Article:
Moms for Liberty has also been incredibly active, as freedom of choice in reading material is not covered under their version of Liberty, they are now targeting a school in the district that my library serves, the librarian there resigned earlier this year and are active across the US.

Library boards are threatening closure when their attempts to remove books are declared unconstitutional rather than put them back on the shelves. Yesterday I saw a tweet from author Maggie Tokuda-Hall about being approached to license her book Love in the Library for their AANHPI narratives collection which would usually be a cause for celebration, except that they wanted to remove a word before the deal could go ahead.

Maggie has written about it on her blog – it is equal parts heart-breaking and infuriating, you can read it here:
Scholastic is one of the big dogs in the publishing world, they run book fairs in schools, in the UK they are the official book supplier for the Yoto Carnegie Book Awards, they are everywhere and usually do good work; so, I find it hard to believe that this move is a one-off, how many authors and illustrators have already decided to swallow a bitter pill to accept what appears to be a fantastic deal?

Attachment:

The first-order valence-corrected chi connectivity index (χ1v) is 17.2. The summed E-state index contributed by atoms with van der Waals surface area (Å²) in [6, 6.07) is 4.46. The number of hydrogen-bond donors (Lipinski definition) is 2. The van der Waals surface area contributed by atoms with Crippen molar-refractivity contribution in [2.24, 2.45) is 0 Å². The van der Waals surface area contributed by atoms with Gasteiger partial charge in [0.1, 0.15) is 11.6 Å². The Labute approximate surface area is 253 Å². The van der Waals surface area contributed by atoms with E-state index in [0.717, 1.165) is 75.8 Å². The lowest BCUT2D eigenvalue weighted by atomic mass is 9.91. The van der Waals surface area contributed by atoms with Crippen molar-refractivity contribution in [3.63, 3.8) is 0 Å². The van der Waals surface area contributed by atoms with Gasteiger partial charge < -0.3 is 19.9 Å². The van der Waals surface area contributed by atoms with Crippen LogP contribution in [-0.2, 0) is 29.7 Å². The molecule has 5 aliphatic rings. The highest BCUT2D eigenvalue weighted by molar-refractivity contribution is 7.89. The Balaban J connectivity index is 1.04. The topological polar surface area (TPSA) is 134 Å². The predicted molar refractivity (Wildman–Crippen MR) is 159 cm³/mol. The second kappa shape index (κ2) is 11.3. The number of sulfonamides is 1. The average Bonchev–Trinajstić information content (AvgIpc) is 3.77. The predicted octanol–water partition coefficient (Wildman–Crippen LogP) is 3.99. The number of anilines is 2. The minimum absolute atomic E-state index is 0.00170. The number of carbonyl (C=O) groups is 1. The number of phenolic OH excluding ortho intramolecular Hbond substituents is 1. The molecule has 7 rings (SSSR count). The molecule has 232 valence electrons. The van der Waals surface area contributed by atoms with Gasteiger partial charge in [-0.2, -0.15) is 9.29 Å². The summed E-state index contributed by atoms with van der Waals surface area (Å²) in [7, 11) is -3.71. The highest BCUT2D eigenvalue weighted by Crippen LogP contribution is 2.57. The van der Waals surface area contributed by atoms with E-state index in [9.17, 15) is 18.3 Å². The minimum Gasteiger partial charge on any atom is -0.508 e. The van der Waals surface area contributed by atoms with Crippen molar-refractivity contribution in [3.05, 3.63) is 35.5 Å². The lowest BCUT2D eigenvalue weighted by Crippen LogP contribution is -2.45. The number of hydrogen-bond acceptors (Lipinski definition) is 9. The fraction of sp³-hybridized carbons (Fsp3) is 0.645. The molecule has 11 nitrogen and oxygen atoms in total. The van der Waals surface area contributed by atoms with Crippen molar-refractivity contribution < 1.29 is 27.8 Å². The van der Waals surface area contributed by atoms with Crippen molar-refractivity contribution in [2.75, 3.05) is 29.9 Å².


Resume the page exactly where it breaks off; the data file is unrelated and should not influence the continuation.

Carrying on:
As the clamor to ban books in schools and libraries (and also alarmingly now in bookstores) has started growing louder how many publishers have begun moving behind the scenes to head off criticism instead of supporting their authors and illustrators and the readers who deserve access to books?

Diverse voices in the publishing world (& in libraries) are an incredibly small percentage, of the workforce and also what tis available in print. Hearing about this brazen move by Scholastic I fear that the numbers may become even smaller if publishers are moving to placate the outsize voices of those that are complaining or taking offence at diverse offerings in libraries. Library workers not purchasing works to avoid complaints is a creeping problem in libraries but if publishers are pre-emptively censoring works that they have or wish to make available then the whole edifice made up of publishers, bookstores and libraries becomes unsafe and unwelcoming for everyone.

As a public service Public Libraries are non-partisan and open to all (or they should be), but this new hostile environment being created by a minority of people that use libraries risks skewing the services and materials that libraries offer.

Nervosa by Hayley Gold

Unflinchingly honest and darkly humorous, Nervosa is a graphic memoir about disordered eating, chronic illness, and a profound relationship with hope.